When Mark* sought ethics approval for his honours thesis on Aboriginal and Torres Strait Islander politics, he found the University’s response rejecting his proposal “condescending” and “dismissive”. Ethics committees play an integral part in any university’s research ecosystem. Yet for many honours and masters level students unfamiliar with the world of academia, submitting an ethics application can be an opaque and challenging process.
At the University of Sydney, all research that involves human participants must be approved by one of the Human Research Ethics Committees (HRECs). The committees are made up of academics across a range of disciplines, along with medical and legal professionals, and lay-people. According to Professor Glen Davis, an expert in sports medicine and chair of one of the University’s three HRECs, the main role of such committees is to ensure that projects are consistent with the National Statement on Ethical Conduct in Human Research, developed by the National Health and Medical Research Council (NHMRC).
The NHMRC’s statement is the main guideline by which research ethics applications are assessed in Australia. As well as highlighting procedures that researchers and universities should follow to ensure ethical requirements have been met, the guidelines also list certain groups of people to whom specific ethical considerations might apply, such as Indigenous people and children.
Ethics committees have good reason to tread carefully, particularly when research has the potential to deal with such vulnerable groups. Indeed, it is integral that research is conducted in a non-coercive manner, so that subjects are treated with respect and dignity. Nonetheless, a consequence of this caution is the potential to place onerous burdens on researchers and academics. According to Meena*, a researcher in public health at UNSW, ethics committees often take an “overly bureaucratic” approach to qualitative research dealing with so-called vulnerable groups. “Any time you’ll approach a group that’s culturally diverse, they’re [the HRECs] waiting to pounce”.
In Mark’s case, this meant that his application was rejected on the grounds that both he and his supervisor lacked sufficient connection to the particular Indigenous community he wanted to study. Davis rejects the claim that ethics committees place more rigorous requirements on research dealing with various vulnerable groups, but admits that there is “extra scaffolding” put in place by the NHMRC guidelines that they must consider. “There are issues historically in Australia [regarding Indigenous people] … that often some kinds of research has been what I would call ‘fly-in-fly-out’ research.” Nevertheless, Davis emphasises that only about 3 per cent of research proposals receive an outright rejection by the Committee. In most cases, the HREC will raise questions for the researcher to answer to either the chair or the full committee.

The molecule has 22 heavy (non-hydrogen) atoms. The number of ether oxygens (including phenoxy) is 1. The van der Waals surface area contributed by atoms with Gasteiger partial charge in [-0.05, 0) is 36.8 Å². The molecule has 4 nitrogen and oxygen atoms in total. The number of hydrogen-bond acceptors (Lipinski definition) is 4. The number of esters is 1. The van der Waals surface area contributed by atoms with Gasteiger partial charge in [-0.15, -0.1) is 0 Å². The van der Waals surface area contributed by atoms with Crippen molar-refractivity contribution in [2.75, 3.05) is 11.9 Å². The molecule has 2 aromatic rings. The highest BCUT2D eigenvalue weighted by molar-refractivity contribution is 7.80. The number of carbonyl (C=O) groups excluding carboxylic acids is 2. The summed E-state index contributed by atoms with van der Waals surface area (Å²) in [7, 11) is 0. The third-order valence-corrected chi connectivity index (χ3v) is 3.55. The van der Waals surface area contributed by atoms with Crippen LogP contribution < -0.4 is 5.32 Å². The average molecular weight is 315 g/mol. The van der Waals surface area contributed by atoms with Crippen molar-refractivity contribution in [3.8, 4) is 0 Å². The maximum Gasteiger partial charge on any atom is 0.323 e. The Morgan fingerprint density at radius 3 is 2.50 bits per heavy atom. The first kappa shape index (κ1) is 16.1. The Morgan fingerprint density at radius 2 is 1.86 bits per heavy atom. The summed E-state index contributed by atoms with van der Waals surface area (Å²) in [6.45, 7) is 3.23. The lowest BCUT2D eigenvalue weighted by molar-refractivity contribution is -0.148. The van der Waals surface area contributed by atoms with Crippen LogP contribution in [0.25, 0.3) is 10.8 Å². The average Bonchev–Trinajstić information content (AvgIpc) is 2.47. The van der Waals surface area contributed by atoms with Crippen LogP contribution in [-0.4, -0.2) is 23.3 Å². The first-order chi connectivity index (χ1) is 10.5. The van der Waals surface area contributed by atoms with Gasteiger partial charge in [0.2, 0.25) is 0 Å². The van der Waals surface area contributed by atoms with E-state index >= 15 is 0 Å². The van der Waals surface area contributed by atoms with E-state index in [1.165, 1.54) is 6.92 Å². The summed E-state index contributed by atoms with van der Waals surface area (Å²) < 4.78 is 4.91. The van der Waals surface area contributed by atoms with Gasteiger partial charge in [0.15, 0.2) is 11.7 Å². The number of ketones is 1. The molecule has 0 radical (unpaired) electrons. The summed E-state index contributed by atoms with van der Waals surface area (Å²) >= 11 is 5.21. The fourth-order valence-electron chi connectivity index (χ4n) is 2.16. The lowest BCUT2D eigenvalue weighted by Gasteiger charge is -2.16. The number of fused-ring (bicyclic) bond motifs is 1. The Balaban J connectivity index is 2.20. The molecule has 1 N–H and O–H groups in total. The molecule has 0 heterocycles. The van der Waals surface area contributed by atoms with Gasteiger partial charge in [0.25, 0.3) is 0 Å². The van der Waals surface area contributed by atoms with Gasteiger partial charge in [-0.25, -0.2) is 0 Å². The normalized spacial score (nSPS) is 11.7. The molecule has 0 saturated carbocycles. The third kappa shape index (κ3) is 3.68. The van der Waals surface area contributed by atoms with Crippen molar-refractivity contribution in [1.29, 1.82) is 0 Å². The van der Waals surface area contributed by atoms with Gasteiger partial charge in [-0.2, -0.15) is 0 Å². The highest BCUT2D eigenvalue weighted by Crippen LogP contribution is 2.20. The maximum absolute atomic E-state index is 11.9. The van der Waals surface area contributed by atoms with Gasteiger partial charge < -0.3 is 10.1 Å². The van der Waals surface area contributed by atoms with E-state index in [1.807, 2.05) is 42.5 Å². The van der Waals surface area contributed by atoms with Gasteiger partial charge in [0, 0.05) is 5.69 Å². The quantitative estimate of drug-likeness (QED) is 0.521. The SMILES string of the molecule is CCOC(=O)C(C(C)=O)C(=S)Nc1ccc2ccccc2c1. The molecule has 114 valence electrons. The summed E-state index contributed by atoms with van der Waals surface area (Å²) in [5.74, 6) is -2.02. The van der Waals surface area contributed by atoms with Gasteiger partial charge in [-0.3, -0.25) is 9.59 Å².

Yet this process can be cumbersome and time-consuming, particularly for large and complex projects. According to Meena, the constant back and forth between researcher and committee underscores a process that is “more about saying the right thing and ticking boxes” than “protecting the weak”. In particular, Meena believes that many of the questions asked during ethics applications also highlight a lack of understanding by committees of the mechanics of how certain types of research, such as qualitative, ethnographic and cross-cultural research, work.
However, Davis maintains that his committee is “a fairly broad church”, with representatives from a range of fields from medicine to the social sciences. Additionally, all applications are reviewed by two people with expertise in the relevant area.
Yet despite their good intentions, HRECs do not necessarily have a greater claim to the interests of vulnerable groups than the academics trying to research them. While the NHMRC’s guidelines contain a specific section on research involving Indigenous participants, as well as a number of requirements for the composition of HRECs, the committees are not mandated to have an Indigenous member. Despite this, Davis’ committee includes an Indigenous academic. “There’s no rule [but] the chairs are aware of this, and try to seek broad representation”
Ultimately, researchers and committees both want to see good quality research that deals with subjects in sensitive ways. When asked whether difficulties might arise when dealing with research concerning vulnerable groups, Davis says; “I wouldn’t call it more difficult, I’d call it more considered, more thoughtful”. Nonetheless, as the NHMRC guidelines continue to evolve over time, consideration should be given to the potential for valid research to be stifled in bureaucratic quagmire.
*Names have been changed